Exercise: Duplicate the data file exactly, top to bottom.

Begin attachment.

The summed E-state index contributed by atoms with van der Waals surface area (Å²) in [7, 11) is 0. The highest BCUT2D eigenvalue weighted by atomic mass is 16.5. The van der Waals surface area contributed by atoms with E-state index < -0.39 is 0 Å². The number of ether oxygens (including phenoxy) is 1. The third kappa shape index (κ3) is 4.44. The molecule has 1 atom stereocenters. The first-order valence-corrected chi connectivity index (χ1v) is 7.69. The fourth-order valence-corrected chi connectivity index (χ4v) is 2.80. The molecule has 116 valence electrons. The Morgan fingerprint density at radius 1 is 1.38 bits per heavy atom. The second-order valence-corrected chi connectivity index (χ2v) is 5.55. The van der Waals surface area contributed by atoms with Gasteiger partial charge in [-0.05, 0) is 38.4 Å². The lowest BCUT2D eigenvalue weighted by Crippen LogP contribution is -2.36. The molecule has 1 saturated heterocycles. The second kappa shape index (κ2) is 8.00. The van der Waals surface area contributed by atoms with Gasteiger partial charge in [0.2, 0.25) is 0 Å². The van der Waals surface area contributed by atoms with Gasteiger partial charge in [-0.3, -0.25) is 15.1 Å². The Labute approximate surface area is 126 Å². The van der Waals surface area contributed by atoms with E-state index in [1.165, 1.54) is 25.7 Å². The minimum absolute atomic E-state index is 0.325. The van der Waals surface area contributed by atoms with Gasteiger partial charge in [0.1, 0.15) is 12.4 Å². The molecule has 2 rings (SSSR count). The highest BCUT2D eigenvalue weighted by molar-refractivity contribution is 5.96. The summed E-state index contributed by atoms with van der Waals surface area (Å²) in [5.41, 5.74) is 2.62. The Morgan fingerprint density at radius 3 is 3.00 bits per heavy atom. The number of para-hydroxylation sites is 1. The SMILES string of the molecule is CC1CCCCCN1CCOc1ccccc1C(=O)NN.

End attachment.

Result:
The summed E-state index contributed by atoms with van der Waals surface area (Å²) in [7, 11) is 0. The highest BCUT2D eigenvalue weighted by atomic mass is 16.5. The van der Waals surface area contributed by atoms with E-state index < -0.39 is 0 Å². The number of ether oxygens (including phenoxy) is 1. The third kappa shape index (κ3) is 4.44. The molecule has 1 atom stereocenters. The first-order valence-corrected chi connectivity index (χ1v) is 7.69. The fourth-order valence-corrected chi connectivity index (χ4v) is 2.80. The molecule has 116 valence electrons. The Morgan fingerprint density at radius 1 is 1.38 bits per heavy atom. The second-order valence-corrected chi connectivity index (χ2v) is 5.55. The van der Waals surface area contributed by atoms with Gasteiger partial charge in [-0.05, 0) is 38.4 Å². The lowest BCUT2D eigenvalue weighted by Crippen LogP contribution is -2.36. The molecule has 1 saturated heterocycles. The second kappa shape index (κ2) is 8.00. The van der Waals surface area contributed by atoms with Gasteiger partial charge in [0.2, 0.25) is 0 Å². The van der Waals surface area contributed by atoms with Gasteiger partial charge in [-0.3, -0.25) is 15.1 Å². The Labute approximate surface area is 126 Å². The van der Waals surface area contributed by atoms with E-state index in [1.165, 1.54) is 25.7 Å². The minimum absolute atomic E-state index is 0.325. The van der Waals surface area contributed by atoms with Gasteiger partial charge in [0.1, 0.15) is 12.4 Å². The molecule has 2 rings (SSSR count). The highest BCUT2D eigenvalue weighted by molar-refractivity contribution is 5.96. The summed E-state index contributed by atoms with van der Waals surface area (Å²) in [5.41, 5.74) is 2.62. The Morgan fingerprint density at radius 3 is 3.00 bits per heavy atom. The number of para-hydroxylation sites is 1. The SMILES string of the molecule is CC1CCCCCN1CCOc1ccccc1C(=O)NN.